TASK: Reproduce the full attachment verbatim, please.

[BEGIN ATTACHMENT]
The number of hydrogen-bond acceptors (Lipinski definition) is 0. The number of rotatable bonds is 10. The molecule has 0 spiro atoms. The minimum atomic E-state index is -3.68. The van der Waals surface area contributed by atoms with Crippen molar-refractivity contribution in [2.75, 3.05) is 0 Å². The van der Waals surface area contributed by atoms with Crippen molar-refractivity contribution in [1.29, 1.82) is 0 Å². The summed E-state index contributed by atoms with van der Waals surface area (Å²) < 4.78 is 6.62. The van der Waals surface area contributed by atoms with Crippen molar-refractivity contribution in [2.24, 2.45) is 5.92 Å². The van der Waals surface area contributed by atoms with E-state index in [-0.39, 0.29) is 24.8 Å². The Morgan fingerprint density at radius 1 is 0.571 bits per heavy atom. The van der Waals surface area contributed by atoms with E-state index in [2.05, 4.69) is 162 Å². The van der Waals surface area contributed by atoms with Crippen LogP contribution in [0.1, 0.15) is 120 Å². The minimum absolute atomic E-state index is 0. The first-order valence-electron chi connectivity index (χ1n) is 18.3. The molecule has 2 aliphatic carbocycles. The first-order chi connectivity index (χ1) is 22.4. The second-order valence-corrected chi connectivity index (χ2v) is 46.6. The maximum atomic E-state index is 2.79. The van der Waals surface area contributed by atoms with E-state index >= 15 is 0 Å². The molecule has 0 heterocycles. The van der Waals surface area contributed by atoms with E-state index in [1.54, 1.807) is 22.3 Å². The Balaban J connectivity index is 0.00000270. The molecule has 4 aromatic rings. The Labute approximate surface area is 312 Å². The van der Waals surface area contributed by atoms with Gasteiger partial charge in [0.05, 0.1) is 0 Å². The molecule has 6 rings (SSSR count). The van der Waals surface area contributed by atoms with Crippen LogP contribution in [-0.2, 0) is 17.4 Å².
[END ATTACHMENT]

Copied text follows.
The number of hydrogen-bond acceptors (Lipinski definition) is 0. The number of rotatable bonds is 10. The molecule has 0 spiro atoms. The minimum atomic E-state index is -3.68. The van der Waals surface area contributed by atoms with Crippen molar-refractivity contribution in [2.75, 3.05) is 0 Å². The van der Waals surface area contributed by atoms with Crippen molar-refractivity contribution in [1.29, 1.82) is 0 Å². The summed E-state index contributed by atoms with van der Waals surface area (Å²) < 4.78 is 6.62. The van der Waals surface area contributed by atoms with Crippen molar-refractivity contribution in [2.24, 2.45) is 5.92 Å². The van der Waals surface area contributed by atoms with E-state index in [-0.39, 0.29) is 24.8 Å². The Morgan fingerprint density at radius 1 is 0.571 bits per heavy atom. The van der Waals surface area contributed by atoms with E-state index in [2.05, 4.69) is 162 Å². The van der Waals surface area contributed by atoms with Crippen LogP contribution in [0.1, 0.15) is 120 Å². The minimum absolute atomic E-state index is 0. The first-order valence-electron chi connectivity index (χ1n) is 18.3. The molecule has 2 aliphatic carbocycles. The first-order chi connectivity index (χ1) is 22.4. The second-order valence-corrected chi connectivity index (χ2v) is 46.6. The maximum atomic E-state index is 2.79. The van der Waals surface area contributed by atoms with E-state index >= 15 is 0 Å². The molecule has 0 heterocycles. The van der Waals surface area contributed by atoms with E-state index in [1.54, 1.807) is 22.3 Å². The Balaban J connectivity index is 0.00000270. The molecule has 4 aromatic rings. The Labute approximate surface area is 312 Å². The van der Waals surface area contributed by atoms with Gasteiger partial charge in [0.05, 0.1) is 0 Å². The molecule has 6 rings (SSSR count). The van der Waals surface area contributed by atoms with Crippen LogP contribution in [-0.2, 0) is 17.4 Å².